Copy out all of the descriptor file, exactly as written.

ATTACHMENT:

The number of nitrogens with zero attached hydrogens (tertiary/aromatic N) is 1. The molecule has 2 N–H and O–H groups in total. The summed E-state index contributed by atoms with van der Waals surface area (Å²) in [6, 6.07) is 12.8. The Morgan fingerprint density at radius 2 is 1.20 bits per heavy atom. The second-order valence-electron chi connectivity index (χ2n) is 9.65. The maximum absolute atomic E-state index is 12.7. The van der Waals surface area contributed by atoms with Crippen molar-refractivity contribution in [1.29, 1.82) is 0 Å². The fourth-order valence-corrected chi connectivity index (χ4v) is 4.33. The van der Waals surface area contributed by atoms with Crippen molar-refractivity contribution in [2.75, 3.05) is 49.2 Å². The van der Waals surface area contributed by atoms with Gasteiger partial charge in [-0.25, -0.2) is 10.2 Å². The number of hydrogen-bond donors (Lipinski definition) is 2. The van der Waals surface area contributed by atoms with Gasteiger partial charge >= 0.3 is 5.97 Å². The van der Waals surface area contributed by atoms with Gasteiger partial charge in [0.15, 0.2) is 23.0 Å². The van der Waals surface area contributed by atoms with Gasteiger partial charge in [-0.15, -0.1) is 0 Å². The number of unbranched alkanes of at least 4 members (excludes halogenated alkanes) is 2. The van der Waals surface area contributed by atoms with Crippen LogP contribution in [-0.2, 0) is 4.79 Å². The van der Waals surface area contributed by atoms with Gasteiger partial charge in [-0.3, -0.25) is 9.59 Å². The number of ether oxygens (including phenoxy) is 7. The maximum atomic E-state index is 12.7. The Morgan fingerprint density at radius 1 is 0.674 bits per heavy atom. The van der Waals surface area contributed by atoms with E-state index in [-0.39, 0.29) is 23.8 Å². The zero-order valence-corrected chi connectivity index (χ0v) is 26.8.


The number of nitrogens with zero attached hydrogens (tertiary/aromatic N) is 1. The molecule has 2 N–H and O–H groups in total. The summed E-state index contributed by atoms with van der Waals surface area (Å²) in [6, 6.07) is 12.8. The Morgan fingerprint density at radius 2 is 1.20 bits per heavy atom. The second-order valence-electron chi connectivity index (χ2n) is 9.65. The maximum absolute atomic E-state index is 12.7. The van der Waals surface area contributed by atoms with Crippen molar-refractivity contribution in [1.29, 1.82) is 0 Å². The fourth-order valence-corrected chi connectivity index (χ4v) is 4.33. The van der Waals surface area contributed by atoms with Crippen molar-refractivity contribution in [2.75, 3.05) is 49.2 Å². The van der Waals surface area contributed by atoms with Gasteiger partial charge in [-0.25, -0.2) is 10.2 Å². The number of hydrogen-bond donors (Lipinski definition) is 2. The van der Waals surface area contributed by atoms with Gasteiger partial charge >= 0.3 is 5.97 Å². The van der Waals surface area contributed by atoms with Gasteiger partial charge in [0.15, 0.2) is 23.0 Å². The van der Waals surface area contributed by atoms with Gasteiger partial charge in [-0.15, -0.1) is 0 Å². The number of unbranched alkanes of at least 4 members (excludes halogenated alkanes) is 2. The van der Waals surface area contributed by atoms with Crippen LogP contribution in [-0.2, 0) is 4.79 Å². The van der Waals surface area contributed by atoms with Gasteiger partial charge in [-0.3, -0.25) is 9.59 Å². The number of ether oxygens (including phenoxy) is 7. The maximum atomic E-state index is 12.7. The Morgan fingerprint density at radius 1 is 0.674 bits per heavy atom. The van der Waals surface area contributed by atoms with E-state index in [-0.39, 0.29) is 23.8 Å². The zero-order valence-corrected chi connectivity index (χ0v) is 26.8.